Bear with me for just a second….every one of his teachers broke into a smile and said, “I love him!” when I introduced myself. Smile. Thank you. I love him too….. Anyway, the first teacher said, “I just let him pace in the back of the room”. Huh? “Yes, that’s what he needs. He can’t sit. So, I let him pace. It doesn’t bother me”. I could have kissed her. What a refreshing attitude, right? Another teacher made a joke about expecting him to ask to leave at some point during the class every day. He lets my son get up and go for a few minutes. “It’s what he needs, so I let him”. What a joy to come across teachers who “get” what my son needs and are okay with it. What’s the harm in letting a kid get up and move if he needs to get up and move.

    Me? I cannot follow corporate rules. I simply cannot. They make no sense to me, so I do my own thing, and I get fired. I hate working for other people. I just loathe it. So, I don’t. I will never work for another person again. I know this. It’s just not going to happen.

    Back a few columns ago when Karelys was the guest writer, she said (paraphrasing) something about the idea of adapting to a school’s schedule on top of everything else seemed like too much, so they were just going to “remove it”, the outside schooling. I feel that way about working for someone outside of myself. It just doesn’t feel right to me, like it’s a huge intrusion on my life to adhere to the rules of some company and structure my life around it. It’s not just that I don’t want to, it feels like I simply cannot bring myself to do it. So, I removed it. I just create my own work situation and it’s perfect for me. I love it.

    I think I could be a great unschooler at this point in my life (no more wine, no more nasty husband). But, to me, this whole discussion is about creating your own path whether it be your work situation, your children’s schooling, or even how you structure your family life. None of it has to follow what is considered a traditional path (in America).

    Speaking of America, we have so much opportunity to create the life situations we want, why don’t more people get creative with how they set up their lives? It’s odd to me.

    Anyway, my main point was that though this blog is about education, I see it being more about life design in general. I love that I can do that.

    • Commenter
      Commenter says:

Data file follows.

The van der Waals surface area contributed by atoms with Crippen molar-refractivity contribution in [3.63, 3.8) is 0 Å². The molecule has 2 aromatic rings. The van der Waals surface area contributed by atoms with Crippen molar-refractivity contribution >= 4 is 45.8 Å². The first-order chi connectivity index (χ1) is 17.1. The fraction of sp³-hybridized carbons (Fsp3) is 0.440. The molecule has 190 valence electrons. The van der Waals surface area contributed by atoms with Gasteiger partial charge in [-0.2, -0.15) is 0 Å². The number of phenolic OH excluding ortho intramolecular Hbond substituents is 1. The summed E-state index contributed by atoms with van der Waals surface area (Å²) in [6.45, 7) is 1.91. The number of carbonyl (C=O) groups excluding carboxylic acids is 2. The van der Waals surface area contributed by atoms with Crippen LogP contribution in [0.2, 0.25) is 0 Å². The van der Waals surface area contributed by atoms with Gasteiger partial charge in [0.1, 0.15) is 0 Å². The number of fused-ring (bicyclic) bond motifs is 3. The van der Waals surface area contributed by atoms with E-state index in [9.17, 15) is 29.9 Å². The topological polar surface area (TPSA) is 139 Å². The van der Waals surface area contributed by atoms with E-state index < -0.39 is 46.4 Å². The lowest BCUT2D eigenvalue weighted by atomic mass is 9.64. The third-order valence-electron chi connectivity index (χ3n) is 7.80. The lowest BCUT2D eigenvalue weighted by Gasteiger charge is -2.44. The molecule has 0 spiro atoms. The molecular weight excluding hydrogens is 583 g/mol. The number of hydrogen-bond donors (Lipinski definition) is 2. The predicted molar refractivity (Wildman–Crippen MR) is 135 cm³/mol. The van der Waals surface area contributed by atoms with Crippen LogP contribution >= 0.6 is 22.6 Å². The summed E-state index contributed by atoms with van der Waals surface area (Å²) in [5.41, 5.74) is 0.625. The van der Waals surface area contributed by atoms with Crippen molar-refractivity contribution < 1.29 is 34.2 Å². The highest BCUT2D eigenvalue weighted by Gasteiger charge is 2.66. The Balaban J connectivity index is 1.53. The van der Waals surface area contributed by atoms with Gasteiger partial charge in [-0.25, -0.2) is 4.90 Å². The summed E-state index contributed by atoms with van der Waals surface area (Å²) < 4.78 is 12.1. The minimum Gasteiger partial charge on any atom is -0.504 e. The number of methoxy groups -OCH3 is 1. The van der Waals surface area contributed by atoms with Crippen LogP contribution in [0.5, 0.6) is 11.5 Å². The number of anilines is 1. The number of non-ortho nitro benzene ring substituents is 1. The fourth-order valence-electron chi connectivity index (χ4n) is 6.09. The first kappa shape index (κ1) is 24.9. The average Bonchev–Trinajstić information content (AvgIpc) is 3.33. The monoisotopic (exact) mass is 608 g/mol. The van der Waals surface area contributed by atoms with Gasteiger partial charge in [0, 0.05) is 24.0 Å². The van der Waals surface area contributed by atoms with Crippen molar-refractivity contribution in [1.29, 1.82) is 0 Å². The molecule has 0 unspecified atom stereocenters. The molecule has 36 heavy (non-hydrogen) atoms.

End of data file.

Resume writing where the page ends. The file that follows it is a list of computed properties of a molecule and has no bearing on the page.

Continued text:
I don’t know if you knew this, but there’s a shortage of skilled welders in this country, which is predicted to become worse shortly. Welding would be a great trade to get into about now. Of course, there’s likely nothing entrepreneurial about it, if you want to get paid.

      The barriers to entry (talent and training) are sufficient that people can’t just get into and out of welding anytime they want. If your kid has the opportunity to study welding, and really wants to, that’s great. Your kid could end up with a six figure salary right out of the program.

      I get that a lot of folks here are entrepreneurs, or serial small-business founders or owners. But most people aren’t. Any business, once it stops being something in your garage, involves a non-entrepreneurial majority. And for most people it’s a good choice to be in that majority.

  11. Cindy
    Cindy says:

    Feel free to delete that previous post of mine. I took way too long to say too things….
    1) I see this unschooling conversation as not just being about education choices, but about designing the life we want, period. It encompasses everything.
    2) Even though the high school my son transferred to is a better fit for him, I have an issue with “alternative” high schools automatically funneling the kids toward “trades”. As if, if you don’t fit into traditional public schools, you are destined for a “trade” rather than a “career”. They push that hard.

    At this point, I’m working hard at exposing my son to as many possibilities as I can so he can create the path that’s right for him.

  12. Sarah
    Sarah says:

    Tell us how. I need to homeschool my son but I don’t know how to pull him from school, make the change, pick the curriculum, focus on discovery, keep it interesting, expose him to things despite living in a small rural town….